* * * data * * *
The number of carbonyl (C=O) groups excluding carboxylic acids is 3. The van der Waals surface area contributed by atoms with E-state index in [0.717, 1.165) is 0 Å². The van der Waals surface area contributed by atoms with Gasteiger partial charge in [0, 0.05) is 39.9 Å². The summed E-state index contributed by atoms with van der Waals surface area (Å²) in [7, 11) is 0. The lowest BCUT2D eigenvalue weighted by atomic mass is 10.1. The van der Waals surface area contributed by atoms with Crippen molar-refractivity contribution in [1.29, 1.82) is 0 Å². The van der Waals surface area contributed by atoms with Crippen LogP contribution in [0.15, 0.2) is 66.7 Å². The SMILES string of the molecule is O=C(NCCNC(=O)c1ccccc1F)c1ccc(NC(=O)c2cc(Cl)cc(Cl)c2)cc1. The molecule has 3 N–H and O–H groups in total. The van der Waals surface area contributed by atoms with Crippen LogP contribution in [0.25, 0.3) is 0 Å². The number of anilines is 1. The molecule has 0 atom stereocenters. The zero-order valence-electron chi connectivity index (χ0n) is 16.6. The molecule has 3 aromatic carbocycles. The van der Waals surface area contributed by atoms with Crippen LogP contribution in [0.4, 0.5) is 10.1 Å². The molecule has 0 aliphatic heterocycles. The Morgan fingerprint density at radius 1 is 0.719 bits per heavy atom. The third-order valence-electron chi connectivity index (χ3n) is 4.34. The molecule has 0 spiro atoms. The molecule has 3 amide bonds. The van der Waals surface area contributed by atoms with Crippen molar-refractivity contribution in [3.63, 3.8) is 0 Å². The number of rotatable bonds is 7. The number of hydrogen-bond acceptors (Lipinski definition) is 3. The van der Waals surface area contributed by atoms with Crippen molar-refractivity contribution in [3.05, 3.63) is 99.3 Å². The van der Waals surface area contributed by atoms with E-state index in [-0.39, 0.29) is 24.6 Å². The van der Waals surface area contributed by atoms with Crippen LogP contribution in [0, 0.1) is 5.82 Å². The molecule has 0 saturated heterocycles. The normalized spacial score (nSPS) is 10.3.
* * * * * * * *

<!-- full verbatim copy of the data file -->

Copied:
The number of carbonyl (C=O) groups excluding carboxylic acids is 3. The van der Waals surface area contributed by atoms with E-state index in [0.717, 1.165) is 0 Å². The van der Waals surface area contributed by atoms with Gasteiger partial charge in [0, 0.05) is 39.9 Å². The summed E-state index contributed by atoms with van der Waals surface area (Å²) in [7, 11) is 0. The lowest BCUT2D eigenvalue weighted by atomic mass is 10.1. The van der Waals surface area contributed by atoms with Crippen molar-refractivity contribution in [1.29, 1.82) is 0 Å². The van der Waals surface area contributed by atoms with Crippen LogP contribution in [0.15, 0.2) is 66.7 Å². The SMILES string of the molecule is O=C(NCCNC(=O)c1ccccc1F)c1ccc(NC(=O)c2cc(Cl)cc(Cl)c2)cc1. The molecule has 3 N–H and O–H groups in total. The van der Waals surface area contributed by atoms with Crippen LogP contribution in [0.25, 0.3) is 0 Å². The number of anilines is 1. The molecule has 0 atom stereocenters. The zero-order valence-electron chi connectivity index (χ0n) is 16.6. The molecule has 3 aromatic carbocycles. The van der Waals surface area contributed by atoms with Crippen LogP contribution in [0.4, 0.5) is 10.1 Å². The molecule has 0 aliphatic heterocycles. The Morgan fingerprint density at radius 1 is 0.719 bits per heavy atom. The third-order valence-electron chi connectivity index (χ3n) is 4.34. The molecule has 0 spiro atoms. The molecule has 3 amide bonds. The van der Waals surface area contributed by atoms with Crippen molar-refractivity contribution in [3.63, 3.8) is 0 Å². The number of rotatable bonds is 7. The number of hydrogen-bond acceptors (Lipinski definition) is 3. The van der Waals surface area contributed by atoms with Crippen molar-refractivity contribution in [3.05, 3.63) is 99.3 Å². The van der Waals surface area contributed by atoms with E-state index in [-0.39, 0.29) is 24.6 Å². The van der Waals surface area contributed by atoms with Crippen LogP contribution in [0, 0.1) is 5.82 Å². The molecule has 0 saturated heterocycles. The normalized spacial score (nSPS) is 10.3.